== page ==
The culture of accountability, or lack thereof, in our academic departments and institutions needs major rewiring. As the late sociologist Allan Johnson pointed out, as we respond to individual instances of exploitation and abuses of power, we must pay attention to the larger “rules of the game” that enable this kind of behavior. In other words, we must go beyond expressing outrage at the exploitative and harmful behaviors revealed in the allegations against Kimmel to also ask: How might the broader environment of academe, which values prestige, competition, popularity and success, make otherwise well-meaning people complicit when popular and prestigious men like Kimmel behave in sexist and unethical ways?

As Johnson noted, “Since the thing we’re participating in is patriarchal, we tend to behave in ways that create a patriarchal world from one moment to the next.” Thus, Kimmel, too, is a product of a culture that has rewarded him as a man for behaving in ways that give him status and power, even as the focus of his work has been a critical, sociological examination of those very things.

So, where do we go from here? It is certainly worthwhile to continue holding -- and trying to hold -- individuals accountable and working to find better and more effective ways of doing it. We need better structural mechanisms in place to foster reporting, investigation and adjudication that puts more power and control into the hands of victims and others who are traditionally marginalized, disempowered and oppressed within academe. We must also guard against retaliation that targets victims, allies and whistle-blowers.

But accountability of that kind will always be a reactive strategy and, ultimately, not enough. It doesn’t dig at the root of the problem. Perhaps most important, we sociologists are well-known for our fervent critique of social responses that are solely punitive (zero-tolerance policies, mass incarceration, criminalizing prostitution and the like) because they ignore the broader systems of power that influence people’s behaviors. Therefore, we mustn’t be satisfied with focusing only on accountability, which is also punitive -- taking awards away, placing people on leave and so on. While such actions of accountability are meaningful and serve a purpose, a more effective solution is to figure out how to build equity into the very structure of our institutions and daily practices. After all, the goal isn’t just to hold individual perpetrators to account but also to dismantle the rape culture and the other systems of oppression with which it interlocks. Let us not emphasize the punitive at the expense of the transformative.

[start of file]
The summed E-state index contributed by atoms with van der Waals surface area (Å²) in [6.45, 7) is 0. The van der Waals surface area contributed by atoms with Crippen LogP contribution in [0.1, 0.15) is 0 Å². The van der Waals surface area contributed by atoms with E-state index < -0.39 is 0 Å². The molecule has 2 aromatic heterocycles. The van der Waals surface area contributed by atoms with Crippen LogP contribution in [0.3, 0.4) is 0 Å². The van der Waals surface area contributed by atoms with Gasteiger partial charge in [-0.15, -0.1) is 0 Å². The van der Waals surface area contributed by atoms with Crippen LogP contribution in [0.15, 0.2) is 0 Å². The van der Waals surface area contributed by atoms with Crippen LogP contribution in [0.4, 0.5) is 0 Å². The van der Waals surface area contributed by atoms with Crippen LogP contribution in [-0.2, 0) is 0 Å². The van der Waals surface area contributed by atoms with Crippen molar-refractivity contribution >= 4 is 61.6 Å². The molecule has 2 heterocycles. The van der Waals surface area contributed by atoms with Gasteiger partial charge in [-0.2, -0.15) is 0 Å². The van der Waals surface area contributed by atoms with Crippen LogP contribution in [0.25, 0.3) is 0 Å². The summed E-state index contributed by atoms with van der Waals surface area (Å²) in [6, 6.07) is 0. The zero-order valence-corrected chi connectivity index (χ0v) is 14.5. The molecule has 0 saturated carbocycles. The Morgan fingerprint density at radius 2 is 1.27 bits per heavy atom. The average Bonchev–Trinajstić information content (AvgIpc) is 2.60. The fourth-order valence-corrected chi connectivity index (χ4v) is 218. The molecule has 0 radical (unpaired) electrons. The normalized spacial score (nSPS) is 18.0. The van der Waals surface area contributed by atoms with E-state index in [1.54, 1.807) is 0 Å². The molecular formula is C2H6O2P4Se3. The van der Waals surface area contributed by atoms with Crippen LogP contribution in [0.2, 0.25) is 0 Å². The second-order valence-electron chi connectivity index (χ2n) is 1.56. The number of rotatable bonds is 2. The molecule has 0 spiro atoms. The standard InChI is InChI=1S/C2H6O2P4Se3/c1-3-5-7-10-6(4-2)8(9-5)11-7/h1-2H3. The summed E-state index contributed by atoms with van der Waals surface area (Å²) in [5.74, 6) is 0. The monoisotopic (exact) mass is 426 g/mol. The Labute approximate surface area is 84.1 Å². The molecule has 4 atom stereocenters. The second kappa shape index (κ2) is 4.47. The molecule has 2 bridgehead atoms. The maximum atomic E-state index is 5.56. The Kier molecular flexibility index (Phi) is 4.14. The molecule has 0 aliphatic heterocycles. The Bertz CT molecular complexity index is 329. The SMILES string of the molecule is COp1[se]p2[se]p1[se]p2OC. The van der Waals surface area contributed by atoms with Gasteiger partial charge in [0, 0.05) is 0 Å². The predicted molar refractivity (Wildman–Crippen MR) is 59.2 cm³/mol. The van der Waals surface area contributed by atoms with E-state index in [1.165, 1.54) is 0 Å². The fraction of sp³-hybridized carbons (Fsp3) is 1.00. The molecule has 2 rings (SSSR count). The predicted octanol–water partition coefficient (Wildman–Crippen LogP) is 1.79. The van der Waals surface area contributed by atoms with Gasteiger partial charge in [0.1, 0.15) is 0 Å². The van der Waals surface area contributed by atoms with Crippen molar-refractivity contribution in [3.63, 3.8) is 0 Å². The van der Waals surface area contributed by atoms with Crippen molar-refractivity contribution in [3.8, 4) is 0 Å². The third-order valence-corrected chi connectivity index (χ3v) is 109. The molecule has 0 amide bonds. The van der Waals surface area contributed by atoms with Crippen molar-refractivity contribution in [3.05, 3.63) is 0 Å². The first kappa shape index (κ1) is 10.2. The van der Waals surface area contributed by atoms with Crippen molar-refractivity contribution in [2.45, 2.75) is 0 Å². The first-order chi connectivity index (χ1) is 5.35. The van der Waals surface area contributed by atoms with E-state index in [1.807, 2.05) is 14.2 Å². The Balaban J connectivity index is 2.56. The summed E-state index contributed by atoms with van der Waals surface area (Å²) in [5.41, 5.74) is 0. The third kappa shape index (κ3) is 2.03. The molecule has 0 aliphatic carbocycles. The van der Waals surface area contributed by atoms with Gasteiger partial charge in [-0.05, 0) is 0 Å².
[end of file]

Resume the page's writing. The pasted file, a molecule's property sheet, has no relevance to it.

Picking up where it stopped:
We should be moving toward breaking down the values and systems that inculcate these behaviors. If we reorganized our departments and reconceptualized academe to be -- or, at least, to move toward being -- antipatriarchal, antiheteronormative, antiracist, anticolonial, anticapitalist and antiexploitative, what might they look like? How might we allocate resources and rewards more fairly? How might we distribute and share power differently, with an eye not just toward diversity and inclusion but also toward equity and justice? Perhaps these are the kind of questions that can nudge such a vital conversation forward.


Kris Macomber is assistant professor of sociology at Meredith College and has conducted research on the role of male allies in gender justice work. Matt Ezzell is associate professor of sociology at James Madison University and a scholar and activist in the field of gender justice. They have also worked as staff members in the domestic violence and rape crisis movements.